A large movement at the moment is the DIY Rainbow Crossing that is sweeping Australia, and the world (apparently). It started out as a protest to the Sydney Council removing the rainbow crossing that was installed in Oxford Street, Sydney for Mardis Gras celebrations earlier this year. Every poof and lesbo seemed to be outraged at the thought of this temporary crossing being removed and started this as a protest.
Now when I first initially heard of the crossing being painted over I honestly wasn’t too fussed, that was until I saw the images of council workers ripping up the street and filling it in with new tar and asphalt. The scenes of this angered me completely, it wasn’t a simply painting over, it was as if the council were ripping out the rainbow crossing and all memory of it .
James Brecheny who is the mastermind behind the DIY Rainbow Crossing revolution, stated that when he did the first chalk rainbow, it was only over intended as a joke “I just thought it would be really funny to put on Facebook, I thought I’d get 50 Likes on my wall.”
Thousands of likes and messages later the DIY rainbow crossing movement began and what started as a protest became a message of love, equality and the big one, gay marriage. Now how does one get from crossing protest to gay marriage? I was confused by this so I did a little digging and here is what I found.
DIY Rainbow Crossings are appearing everywhere, all over Australia and even in some places across the world. Since the DIY Rainbow Crossing project started New Zealand and France have amended their marriage laws to include the LGBT community, coincidence? I like to think not.
While I personally do not want to spend my days hanging around streets with chalk, I do support what this group is trying to do. I personally think a better way to get the message out there is to get as much information on marriage laws and local council members as we can and actually putting together a protest against the current marriage laws and taking this to our local councils.
I live in Newcastle, NSW which has been highlighted for our council Mayor ordering the removal of these rainbow crossings with pressure water hoses as soon as they are noticed. There are a couple of issues surrounding this that you may not be aware of. A local nightclub “Unity” decided to do their own DIY crossing outside their club, it was quite spectacular and was quickly removed by the council. The problem I have is that the nightclub owners also run a website (http://genoz.com.au/index.php/insideout/headlines/item/newcastle-city-council-destroys-diy-rainbow-crossing) and documented the removal on video camera and quoted themselves in the article. The owners then spread this across the internet as much as they could in what seems like a desperate grab for attention for their nightclub, maybe not so much for the actual cause itself. I would like to make one thing very clear, Nightclub promoters do not act on behalf of the community, they have a business that operates and makes them money. They promote the consumption of alcohol and ultimately are in it for the cash. This is something that has always disturbed me about these nightclub promoters claiming to be social activists, they are not helping the community in any way, rather providing another venue for alcohol and entertainment quality.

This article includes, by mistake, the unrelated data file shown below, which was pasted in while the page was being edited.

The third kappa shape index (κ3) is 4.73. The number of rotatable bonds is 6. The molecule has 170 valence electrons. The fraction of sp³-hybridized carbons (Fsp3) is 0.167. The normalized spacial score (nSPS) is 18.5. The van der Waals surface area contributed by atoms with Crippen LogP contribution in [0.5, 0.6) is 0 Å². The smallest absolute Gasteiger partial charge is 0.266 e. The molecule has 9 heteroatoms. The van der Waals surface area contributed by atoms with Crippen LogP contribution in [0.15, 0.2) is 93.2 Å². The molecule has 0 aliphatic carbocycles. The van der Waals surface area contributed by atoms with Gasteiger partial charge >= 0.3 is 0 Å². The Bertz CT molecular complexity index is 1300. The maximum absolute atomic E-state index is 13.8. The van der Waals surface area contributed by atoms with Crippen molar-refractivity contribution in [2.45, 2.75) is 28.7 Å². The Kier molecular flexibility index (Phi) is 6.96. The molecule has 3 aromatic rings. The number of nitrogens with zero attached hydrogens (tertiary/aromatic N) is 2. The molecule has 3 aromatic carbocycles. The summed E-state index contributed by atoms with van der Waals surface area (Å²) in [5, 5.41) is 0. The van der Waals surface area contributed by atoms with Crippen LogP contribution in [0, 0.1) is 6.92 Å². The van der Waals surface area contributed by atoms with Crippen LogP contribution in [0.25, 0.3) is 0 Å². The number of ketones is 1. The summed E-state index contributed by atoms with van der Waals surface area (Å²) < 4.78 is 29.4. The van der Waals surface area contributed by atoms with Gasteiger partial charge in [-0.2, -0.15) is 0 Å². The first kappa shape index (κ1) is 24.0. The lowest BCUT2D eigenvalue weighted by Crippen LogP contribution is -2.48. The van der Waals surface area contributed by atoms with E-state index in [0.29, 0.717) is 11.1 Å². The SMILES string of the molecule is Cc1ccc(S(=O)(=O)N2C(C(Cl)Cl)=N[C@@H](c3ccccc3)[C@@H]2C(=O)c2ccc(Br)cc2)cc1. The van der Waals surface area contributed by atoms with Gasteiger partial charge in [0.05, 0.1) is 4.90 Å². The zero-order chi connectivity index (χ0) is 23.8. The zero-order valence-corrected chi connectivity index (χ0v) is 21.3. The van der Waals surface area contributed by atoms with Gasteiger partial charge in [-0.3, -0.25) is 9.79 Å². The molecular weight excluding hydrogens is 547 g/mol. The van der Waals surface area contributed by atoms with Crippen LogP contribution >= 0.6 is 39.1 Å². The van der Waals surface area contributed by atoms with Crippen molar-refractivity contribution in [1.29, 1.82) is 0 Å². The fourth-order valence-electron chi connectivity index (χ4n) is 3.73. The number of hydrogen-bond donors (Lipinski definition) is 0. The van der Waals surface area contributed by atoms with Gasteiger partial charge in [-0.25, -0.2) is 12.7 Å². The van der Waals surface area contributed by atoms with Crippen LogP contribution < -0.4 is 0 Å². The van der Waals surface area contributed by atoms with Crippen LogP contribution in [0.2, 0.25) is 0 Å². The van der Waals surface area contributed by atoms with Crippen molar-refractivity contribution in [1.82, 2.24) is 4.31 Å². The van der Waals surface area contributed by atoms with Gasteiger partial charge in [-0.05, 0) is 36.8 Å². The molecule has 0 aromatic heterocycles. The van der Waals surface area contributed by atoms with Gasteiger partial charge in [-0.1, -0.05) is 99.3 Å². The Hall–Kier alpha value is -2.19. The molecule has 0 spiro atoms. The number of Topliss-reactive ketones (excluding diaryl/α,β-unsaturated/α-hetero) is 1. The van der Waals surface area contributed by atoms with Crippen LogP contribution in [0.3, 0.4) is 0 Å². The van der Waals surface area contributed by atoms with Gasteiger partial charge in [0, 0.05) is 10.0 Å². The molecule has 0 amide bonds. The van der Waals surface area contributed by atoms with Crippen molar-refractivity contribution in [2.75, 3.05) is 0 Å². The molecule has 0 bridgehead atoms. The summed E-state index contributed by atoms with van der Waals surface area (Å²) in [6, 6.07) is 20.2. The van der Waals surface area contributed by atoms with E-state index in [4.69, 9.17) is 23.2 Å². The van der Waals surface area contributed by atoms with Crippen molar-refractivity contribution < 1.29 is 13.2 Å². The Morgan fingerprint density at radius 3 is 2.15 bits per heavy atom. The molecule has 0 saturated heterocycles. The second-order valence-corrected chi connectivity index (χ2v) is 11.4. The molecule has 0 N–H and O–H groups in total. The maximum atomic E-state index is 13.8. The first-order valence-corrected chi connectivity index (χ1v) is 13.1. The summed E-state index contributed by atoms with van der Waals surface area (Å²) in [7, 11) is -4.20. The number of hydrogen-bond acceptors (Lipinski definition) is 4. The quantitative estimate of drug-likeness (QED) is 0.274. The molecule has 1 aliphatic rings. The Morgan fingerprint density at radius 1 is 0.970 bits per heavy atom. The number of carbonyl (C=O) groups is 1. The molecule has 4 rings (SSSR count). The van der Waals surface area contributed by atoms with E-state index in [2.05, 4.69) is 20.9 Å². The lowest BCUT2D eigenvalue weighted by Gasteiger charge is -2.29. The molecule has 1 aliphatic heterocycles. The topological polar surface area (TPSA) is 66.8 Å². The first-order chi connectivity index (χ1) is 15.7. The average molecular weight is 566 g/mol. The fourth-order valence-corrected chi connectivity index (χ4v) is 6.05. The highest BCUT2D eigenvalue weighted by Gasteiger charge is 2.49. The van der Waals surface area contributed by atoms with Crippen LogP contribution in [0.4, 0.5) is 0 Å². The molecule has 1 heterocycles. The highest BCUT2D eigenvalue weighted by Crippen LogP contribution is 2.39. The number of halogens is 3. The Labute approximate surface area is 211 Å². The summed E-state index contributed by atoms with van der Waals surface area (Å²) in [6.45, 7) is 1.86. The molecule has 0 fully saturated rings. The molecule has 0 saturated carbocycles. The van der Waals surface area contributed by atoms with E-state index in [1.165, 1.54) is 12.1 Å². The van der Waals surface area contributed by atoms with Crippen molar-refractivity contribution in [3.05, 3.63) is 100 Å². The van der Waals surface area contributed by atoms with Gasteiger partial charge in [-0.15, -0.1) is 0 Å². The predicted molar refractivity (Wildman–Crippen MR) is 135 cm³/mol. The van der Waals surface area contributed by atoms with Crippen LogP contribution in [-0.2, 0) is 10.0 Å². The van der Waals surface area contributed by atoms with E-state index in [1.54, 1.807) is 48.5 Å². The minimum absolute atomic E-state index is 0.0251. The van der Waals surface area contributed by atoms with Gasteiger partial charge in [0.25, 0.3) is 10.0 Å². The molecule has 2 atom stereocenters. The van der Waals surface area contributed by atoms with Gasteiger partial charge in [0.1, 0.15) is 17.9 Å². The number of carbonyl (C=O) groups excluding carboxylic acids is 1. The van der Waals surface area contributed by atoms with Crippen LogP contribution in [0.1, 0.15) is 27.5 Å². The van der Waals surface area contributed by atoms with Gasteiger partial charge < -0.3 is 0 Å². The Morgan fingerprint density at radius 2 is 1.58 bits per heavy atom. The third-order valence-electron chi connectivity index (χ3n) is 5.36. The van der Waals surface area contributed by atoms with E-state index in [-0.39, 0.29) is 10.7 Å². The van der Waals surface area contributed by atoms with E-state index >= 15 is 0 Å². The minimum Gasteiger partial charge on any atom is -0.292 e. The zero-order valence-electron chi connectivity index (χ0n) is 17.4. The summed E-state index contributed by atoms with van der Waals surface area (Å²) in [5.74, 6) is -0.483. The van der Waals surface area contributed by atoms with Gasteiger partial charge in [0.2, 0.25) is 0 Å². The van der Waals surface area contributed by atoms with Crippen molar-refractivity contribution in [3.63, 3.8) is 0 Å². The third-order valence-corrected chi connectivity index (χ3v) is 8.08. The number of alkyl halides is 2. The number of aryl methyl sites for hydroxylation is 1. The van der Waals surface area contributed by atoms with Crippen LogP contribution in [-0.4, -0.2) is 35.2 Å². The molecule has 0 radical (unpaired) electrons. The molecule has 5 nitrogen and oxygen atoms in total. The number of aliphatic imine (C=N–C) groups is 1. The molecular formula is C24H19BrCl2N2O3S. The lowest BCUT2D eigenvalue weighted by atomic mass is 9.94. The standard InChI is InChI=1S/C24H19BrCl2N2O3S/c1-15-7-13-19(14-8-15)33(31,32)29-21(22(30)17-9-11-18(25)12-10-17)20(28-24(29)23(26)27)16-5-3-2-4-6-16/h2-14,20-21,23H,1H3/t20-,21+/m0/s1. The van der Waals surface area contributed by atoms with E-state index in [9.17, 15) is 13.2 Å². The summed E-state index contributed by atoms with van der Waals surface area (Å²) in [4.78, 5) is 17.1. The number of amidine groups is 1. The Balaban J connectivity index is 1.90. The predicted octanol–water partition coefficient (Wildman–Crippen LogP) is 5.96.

While this is one element of a community, there are so many others that are more important that need to be addressed and included. ACON promote and host events for homosexuals as well as provided much needed health and wellbeing advice for the community as a whole. As You Are is a social and support group for 15-20 year old homosexuals, COMAG is for the more mature men of our community who have regular lunches, annual parties and get togethers. The Hunter Gay Network is another social group for gay men aged 30+, Karumah is a support group for people living with HIV and their parents, families and friends. LLINC is a lesbian social group, open to all ages, NUSA is the university group with regular meetings and you don’t have to be a student to attend. PFLAG is the parents supportive group for Newcastle and Rainbow Visions who host many events and the annual picnic and festival for the queer community. All of these are community activists, providing places of support, counselling and friendship that held mould and support a community of people. If you want to find out how to get in touch with any of these groups please click here.
Going back to my original discussion, the DIY rainbow crossing movement is getting bigger and bigger, and while council may find ways to remove them, maybe a smarter and more effective way would be to actually speak to the Mayor, find out what his objections are and find a solution to raise awareness of the homophobia in our city council (if it actually exists!) and start implementing effective ways to combat it.
I am challenging myself to get involved in my local community, I wish I had known about these groups when I was younger, it would have my situation a lot easier with some community support. If you are needing someone to talk to, or just don’t want to make friends of Grindr or at a sleazy club please get in touch with these groups and let’s make an effective and informed change in our town.